Bookmark   March 7, 2011 at 9:08AM
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Jodi is right, there are plants that will not survive a transplant that disturbs the roots. Sometimes no matter how careful you are with those plants you lose them. For most plants you can bare root them with a water stream no matter how bound and compact the roots. I have a pressure washer I use if I have to, super messy but effective. Al

    Bookmark   March 7, 2011 at 9:35AM
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stropharia(8b louisiana)

Hey Al, here are the pictures you requested. The plant is pretty mature obviously, perhaps 3.5 feet tall. I'm not sure what's up with the multiple trunk thing, I think it may have been potted too deep at some point. Unless it's multiple plants...

Thanks for your help!

    Bookmark   March 8, 2011 at 5:37PM
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tapla (mid-MI z5b-6a)

I would absolutely bite the bullet & go for removing all the hard-packed soil, in the root mass - removing even moor roots if required to get at it. Go after it from the bottom center upward. IOW, remove the center of the roots under the main trunk. The reason you have so many trunks is because of what I'll tell you to do now. I would cut the plant back hard, like 60 - 75% of the top foliage. It will back-bud profusely & by summer's end, you'll have a very beautiful plant and a lot more confidence. The next repot will be a snap, too. I really wish I was there to help you over the first hurdle. ;o)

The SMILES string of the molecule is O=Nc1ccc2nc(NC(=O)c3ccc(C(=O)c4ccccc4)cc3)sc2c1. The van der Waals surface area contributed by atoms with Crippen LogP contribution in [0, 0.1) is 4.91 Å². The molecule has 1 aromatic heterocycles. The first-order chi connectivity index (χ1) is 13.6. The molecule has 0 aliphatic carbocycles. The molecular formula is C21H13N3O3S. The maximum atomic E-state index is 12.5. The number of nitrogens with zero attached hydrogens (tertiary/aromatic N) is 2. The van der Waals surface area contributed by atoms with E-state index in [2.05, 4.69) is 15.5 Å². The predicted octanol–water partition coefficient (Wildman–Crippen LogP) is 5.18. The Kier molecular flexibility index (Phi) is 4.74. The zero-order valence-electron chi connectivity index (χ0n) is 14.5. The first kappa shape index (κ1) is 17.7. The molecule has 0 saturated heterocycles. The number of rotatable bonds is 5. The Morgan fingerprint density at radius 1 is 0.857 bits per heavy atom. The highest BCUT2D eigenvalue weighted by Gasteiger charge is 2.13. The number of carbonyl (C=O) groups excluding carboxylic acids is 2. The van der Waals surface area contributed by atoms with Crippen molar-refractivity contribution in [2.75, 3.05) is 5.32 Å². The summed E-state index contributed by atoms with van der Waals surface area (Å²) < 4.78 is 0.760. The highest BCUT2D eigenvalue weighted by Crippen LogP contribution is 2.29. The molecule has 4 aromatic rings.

Bookmark   March 8, 2011 at 6:48PM
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ykerzner(9 TX)

Al, you recommend to cut back the foliage. Isn't that counter-productive because it means fewer leaves available for photosynthesis to help the plant recover?

    Bookmark   March 9, 2011 at 12:54AM
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I see what Al is going for... cutting back the foliage will lessen the canopy and amount of leaves the root system is forced to support... so it will actually be easier on the tree. Is that correct, Al?

    Bookmark   March 9, 2011 at 4:29AM
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jojosplants(9/ Tucson, Az.)

That's what I understand too Jodi.

I was reading through Tree's in containers, thread again last night for a refresher course. ;-)


    Bookmark   March 9, 2011 at 9:27AM
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I think it's called a balancing act? Making sure the right amount of roots can support the right amount of foliage and vise versa?

I am so interested in this thread since planting my 8 foot Osmanthus fragrant will be my big project come the spring. I really appreciate this thread you started Stropharia. By the way, this is one of my favorite trees next to citrus.